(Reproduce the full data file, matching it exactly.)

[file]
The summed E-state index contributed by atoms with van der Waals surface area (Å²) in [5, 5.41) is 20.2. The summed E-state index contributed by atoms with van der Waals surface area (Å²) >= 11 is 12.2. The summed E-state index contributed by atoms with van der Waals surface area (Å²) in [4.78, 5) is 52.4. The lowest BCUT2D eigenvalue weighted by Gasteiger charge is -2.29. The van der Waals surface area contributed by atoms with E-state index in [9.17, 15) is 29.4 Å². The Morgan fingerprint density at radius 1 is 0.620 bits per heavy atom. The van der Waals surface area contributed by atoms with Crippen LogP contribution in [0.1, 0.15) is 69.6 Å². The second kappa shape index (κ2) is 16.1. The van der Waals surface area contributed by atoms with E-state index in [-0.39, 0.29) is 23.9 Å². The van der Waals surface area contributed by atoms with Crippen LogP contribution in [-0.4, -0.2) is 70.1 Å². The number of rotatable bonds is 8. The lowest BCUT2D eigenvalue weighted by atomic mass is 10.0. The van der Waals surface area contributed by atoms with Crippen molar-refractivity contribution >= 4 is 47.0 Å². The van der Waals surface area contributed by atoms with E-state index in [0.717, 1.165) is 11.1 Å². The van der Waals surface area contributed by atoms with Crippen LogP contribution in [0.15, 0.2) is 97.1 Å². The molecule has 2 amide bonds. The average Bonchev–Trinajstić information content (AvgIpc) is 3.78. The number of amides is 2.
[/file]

The summed E-state index contributed by atoms with van der Waals surface area (Å²) in [5, 5.41) is 20.2. The summed E-state index contributed by atoms with van der Waals surface area (Å²) >= 11 is 12.2. The summed E-state index contributed by atoms with van der Waals surface area (Å²) in [4.78, 5) is 52.4. The lowest BCUT2D eigenvalue weighted by Gasteiger charge is -2.29. The van der Waals surface area contributed by atoms with E-state index in [9.17, 15) is 29.4 Å². The Morgan fingerprint density at radius 1 is 0.620 bits per heavy atom. The van der Waals surface area contributed by atoms with Crippen LogP contribution in [0.1, 0.15) is 69.6 Å². The second kappa shape index (κ2) is 16.1. The van der Waals surface area contributed by atoms with E-state index in [-0.39, 0.29) is 23.9 Å². The van der Waals surface area contributed by atoms with Crippen LogP contribution in [-0.4, -0.2) is 70.1 Å². The number of rotatable bonds is 8. The lowest BCUT2D eigenvalue weighted by atomic mass is 10.0. The van der Waals surface area contributed by atoms with Crippen molar-refractivity contribution >= 4 is 47.0 Å². The van der Waals surface area contributed by atoms with E-state index in [0.717, 1.165) is 11.1 Å². The van der Waals surface area contributed by atoms with Crippen LogP contribution in [0.15, 0.2) is 97.1 Å². The molecule has 2 amide bonds. The average Bonchev–Trinajstić information content (AvgIpc) is 3.78. The number of amides is 2.